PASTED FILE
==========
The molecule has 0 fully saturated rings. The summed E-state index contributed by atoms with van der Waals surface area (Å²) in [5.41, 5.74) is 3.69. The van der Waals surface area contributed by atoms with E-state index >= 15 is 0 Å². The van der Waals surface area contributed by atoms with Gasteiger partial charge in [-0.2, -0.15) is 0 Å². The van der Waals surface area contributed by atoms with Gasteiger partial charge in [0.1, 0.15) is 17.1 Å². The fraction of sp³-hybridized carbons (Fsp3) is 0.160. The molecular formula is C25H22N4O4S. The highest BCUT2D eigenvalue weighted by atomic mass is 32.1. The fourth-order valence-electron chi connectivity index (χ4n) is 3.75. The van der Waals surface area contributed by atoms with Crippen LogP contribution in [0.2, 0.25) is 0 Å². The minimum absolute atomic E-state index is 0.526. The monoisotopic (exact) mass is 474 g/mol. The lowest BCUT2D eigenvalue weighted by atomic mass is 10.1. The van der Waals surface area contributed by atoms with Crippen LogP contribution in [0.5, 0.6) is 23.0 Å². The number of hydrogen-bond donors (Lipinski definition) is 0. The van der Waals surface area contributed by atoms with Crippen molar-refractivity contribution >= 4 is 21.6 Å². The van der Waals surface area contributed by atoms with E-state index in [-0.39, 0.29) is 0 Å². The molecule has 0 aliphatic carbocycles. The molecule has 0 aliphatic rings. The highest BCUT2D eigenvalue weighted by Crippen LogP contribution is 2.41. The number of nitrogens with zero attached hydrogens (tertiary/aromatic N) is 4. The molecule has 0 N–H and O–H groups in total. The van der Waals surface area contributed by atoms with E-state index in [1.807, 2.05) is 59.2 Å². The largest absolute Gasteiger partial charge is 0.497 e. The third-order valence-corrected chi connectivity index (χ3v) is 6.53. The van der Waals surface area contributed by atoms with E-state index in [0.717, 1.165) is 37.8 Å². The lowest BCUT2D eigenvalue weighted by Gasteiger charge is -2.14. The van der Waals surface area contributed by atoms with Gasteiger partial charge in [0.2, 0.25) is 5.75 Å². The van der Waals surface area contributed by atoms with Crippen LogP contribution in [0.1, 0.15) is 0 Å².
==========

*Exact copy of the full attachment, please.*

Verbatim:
The molecule has 0 fully saturated rings. The summed E-state index contributed by atoms with van der Waals surface area (Å²) in [5.41, 5.74) is 3.69. The van der Waals surface area contributed by atoms with E-state index >= 15 is 0 Å². The van der Waals surface area contributed by atoms with Gasteiger partial charge in [-0.2, -0.15) is 0 Å². The van der Waals surface area contributed by atoms with Gasteiger partial charge in [0.1, 0.15) is 17.1 Å². The fraction of sp³-hybridized carbons (Fsp3) is 0.160. The molecular formula is C25H22N4O4S. The highest BCUT2D eigenvalue weighted by atomic mass is 32.1. The fourth-order valence-electron chi connectivity index (χ4n) is 3.75. The van der Waals surface area contributed by atoms with Crippen LogP contribution in [0.2, 0.25) is 0 Å². The minimum absolute atomic E-state index is 0.526. The monoisotopic (exact) mass is 474 g/mol. The lowest BCUT2D eigenvalue weighted by atomic mass is 10.1. The van der Waals surface area contributed by atoms with Crippen LogP contribution in [0.5, 0.6) is 23.0 Å². The number of hydrogen-bond donors (Lipinski definition) is 0. The van der Waals surface area contributed by atoms with Crippen molar-refractivity contribution >= 4 is 21.6 Å². The van der Waals surface area contributed by atoms with E-state index in [-0.39, 0.29) is 0 Å². The molecule has 0 aliphatic carbocycles. The molecule has 0 aliphatic rings. The highest BCUT2D eigenvalue weighted by Crippen LogP contribution is 2.41. The number of nitrogens with zero attached hydrogens (tertiary/aromatic N) is 4. The molecule has 0 N–H and O–H groups in total. The van der Waals surface area contributed by atoms with E-state index in [1.807, 2.05) is 59.2 Å². The largest absolute Gasteiger partial charge is 0.497 e. The third-order valence-corrected chi connectivity index (χ3v) is 6.53. The van der Waals surface area contributed by atoms with E-state index in [0.717, 1.165) is 37.8 Å². The lowest BCUT2D eigenvalue weighted by Gasteiger charge is -2.14. The van der Waals surface area contributed by atoms with Gasteiger partial charge in [0.2, 0.25) is 5.75 Å². The van der Waals surface area contributed by atoms with Crippen LogP contribution in [0.1, 0.15) is 0 Å².